But Bacevich has a great deal to say in After the Apocalypse about NATO, an alliance rooted in a past-tense Cold War stand-off that he pronounces counterproductive and obsolete. Bacevich disputes the long-held mythology of the so-called “West,” an artificial “sentiment” that has the United States and European nations bound together with common values of liberty, human rights, and democracy. Like Trump—who likely would have acted upon this had he been reelected—Bacevich calls for an end to US involvement with NATO. The United States and Europe have embarked on “divergent paths,” he argues, and that is as it should be. The Cold War is over. Relations with Russia and China are frosty, but entanglement in an alliance like NATO only fosters acrimony and fails to appropriately adapt our nation to the realities of the new millennium.
It is an interesting if academic argument that was abruptly crushed under the weight of the treads of Russian tanks in the premeditated invasion of Ukraine February 24, 2022. If some denied the echo of Hitler’s 1938 Austrian Anschluss to Putin’s 2014 annexation of Crimea, there was no mistaking the similarity of unprovoked attacks on Kyiv and sister cities to the Nazi war machine’s march on Poland in 1939. And yes, when Biden and French President Emmanuel Macron stood together to unite that so-called West against Russian belligerence, the memory of France’s 1940 defeat was hardly out of mind. All of a sudden, NATO became less a theoretical construct and somewhat more of a safe haven against brutal militarism, wanton aggression, and the unapologetic war crimes that livestream on twenty-first century social media of streets littered with the bodies of civilians, many of them children. All of a sudden, NATO is pretty goddamned relevant.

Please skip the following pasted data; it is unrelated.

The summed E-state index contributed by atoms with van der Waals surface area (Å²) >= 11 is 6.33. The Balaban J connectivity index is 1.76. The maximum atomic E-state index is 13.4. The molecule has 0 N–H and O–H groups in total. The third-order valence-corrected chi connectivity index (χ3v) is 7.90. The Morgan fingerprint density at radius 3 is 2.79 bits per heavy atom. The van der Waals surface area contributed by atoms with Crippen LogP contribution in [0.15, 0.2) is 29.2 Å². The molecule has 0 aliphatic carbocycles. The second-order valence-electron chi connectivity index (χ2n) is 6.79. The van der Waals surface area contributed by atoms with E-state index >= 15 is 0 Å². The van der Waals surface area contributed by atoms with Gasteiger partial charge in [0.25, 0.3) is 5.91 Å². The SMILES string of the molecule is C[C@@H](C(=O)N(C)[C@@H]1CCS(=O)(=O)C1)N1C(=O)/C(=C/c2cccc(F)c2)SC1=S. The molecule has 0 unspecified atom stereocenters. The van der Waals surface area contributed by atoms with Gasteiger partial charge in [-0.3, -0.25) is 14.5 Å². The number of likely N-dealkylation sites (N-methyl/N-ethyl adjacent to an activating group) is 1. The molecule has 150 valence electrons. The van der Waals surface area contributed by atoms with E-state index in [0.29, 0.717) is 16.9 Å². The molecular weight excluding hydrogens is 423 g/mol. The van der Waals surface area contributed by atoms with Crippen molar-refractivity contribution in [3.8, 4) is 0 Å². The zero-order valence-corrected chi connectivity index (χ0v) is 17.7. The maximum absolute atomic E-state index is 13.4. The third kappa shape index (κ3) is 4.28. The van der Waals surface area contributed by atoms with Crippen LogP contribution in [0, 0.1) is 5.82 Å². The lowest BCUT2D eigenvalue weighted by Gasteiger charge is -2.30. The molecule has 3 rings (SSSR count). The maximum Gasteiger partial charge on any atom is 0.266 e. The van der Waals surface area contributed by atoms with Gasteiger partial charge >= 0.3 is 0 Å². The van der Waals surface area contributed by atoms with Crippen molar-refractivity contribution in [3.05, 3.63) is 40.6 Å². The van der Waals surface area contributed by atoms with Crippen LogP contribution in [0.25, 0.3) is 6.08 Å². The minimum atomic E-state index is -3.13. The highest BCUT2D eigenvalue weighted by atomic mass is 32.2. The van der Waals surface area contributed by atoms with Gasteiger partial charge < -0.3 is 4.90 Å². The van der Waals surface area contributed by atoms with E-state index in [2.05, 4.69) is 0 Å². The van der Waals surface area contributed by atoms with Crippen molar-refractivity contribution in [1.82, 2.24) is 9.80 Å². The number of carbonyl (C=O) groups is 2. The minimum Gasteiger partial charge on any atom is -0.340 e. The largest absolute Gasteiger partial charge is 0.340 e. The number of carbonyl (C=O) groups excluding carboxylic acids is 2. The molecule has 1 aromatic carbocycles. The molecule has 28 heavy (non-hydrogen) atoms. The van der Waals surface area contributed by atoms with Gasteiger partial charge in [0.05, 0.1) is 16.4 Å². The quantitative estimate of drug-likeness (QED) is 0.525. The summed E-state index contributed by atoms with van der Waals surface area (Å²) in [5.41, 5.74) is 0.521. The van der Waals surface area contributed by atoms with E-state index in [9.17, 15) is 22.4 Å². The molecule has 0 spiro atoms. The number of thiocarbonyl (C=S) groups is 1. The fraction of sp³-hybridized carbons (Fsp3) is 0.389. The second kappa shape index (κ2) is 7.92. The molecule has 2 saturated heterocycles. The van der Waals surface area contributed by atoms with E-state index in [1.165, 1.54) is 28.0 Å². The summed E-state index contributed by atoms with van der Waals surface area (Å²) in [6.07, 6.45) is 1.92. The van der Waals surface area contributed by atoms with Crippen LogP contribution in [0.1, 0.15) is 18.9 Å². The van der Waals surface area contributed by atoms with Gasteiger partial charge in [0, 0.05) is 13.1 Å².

In all this, you could rightly argue against the wrong turns made after the dissolution of the USSR, of the failure of the West to allocate appropriate economic support for the heirs of the former Soviet Union, of how a pattern of NATO expansion both isolated and antagonized Russia. But there remains no legitimate defense for Putin’s attempt to invade, besiege, and absorb a weaker neighbor—or at least a neighbor he perceived to be weaker, a misstep that could lead to his own undoing. Either way, the institution we call NATO turned out to be something to celebrate rather than deprecate. The fact that it is working exactly the way it was designed to work could turn out to be the real road map to the new world order that emerges in the aftermath of this crisis. We can only imagine the horrific alternatives had Trump won re-election: the U.S. out of NATO, Europe divided, Ukraine overrun and annexed, and perhaps even Putin feted at a White House dinner. So far, without firing a shot, NATO has not only saved Ukraine; arguably, it has saved the world as we know it, a world that extends well beyond whatever we might want to consider the “West.”
As much as I respect Bacevich and admire his scholarship, his informed appraisal of our current foreign policy realities has turned out to be entirely incorrect. Yes, the United States should rein in the American Empire. Yes, we should turn away from imperialist tendencies. Yes, we should focus our defense budget solely on defense, not aggression, resisting the urge to try to remake the world in our own image for either altruism or advantage. But at the same time, we must be mindful—like other empires in the past—that retreat can create vacuums, and we must be ever vigilant of what kinds of powers may fill those vacuums. Because we can grow and evolve into a better nation, a better people, but that evolution may not be contagious to our adversaries. Because getting out remains ever more difficult than going in.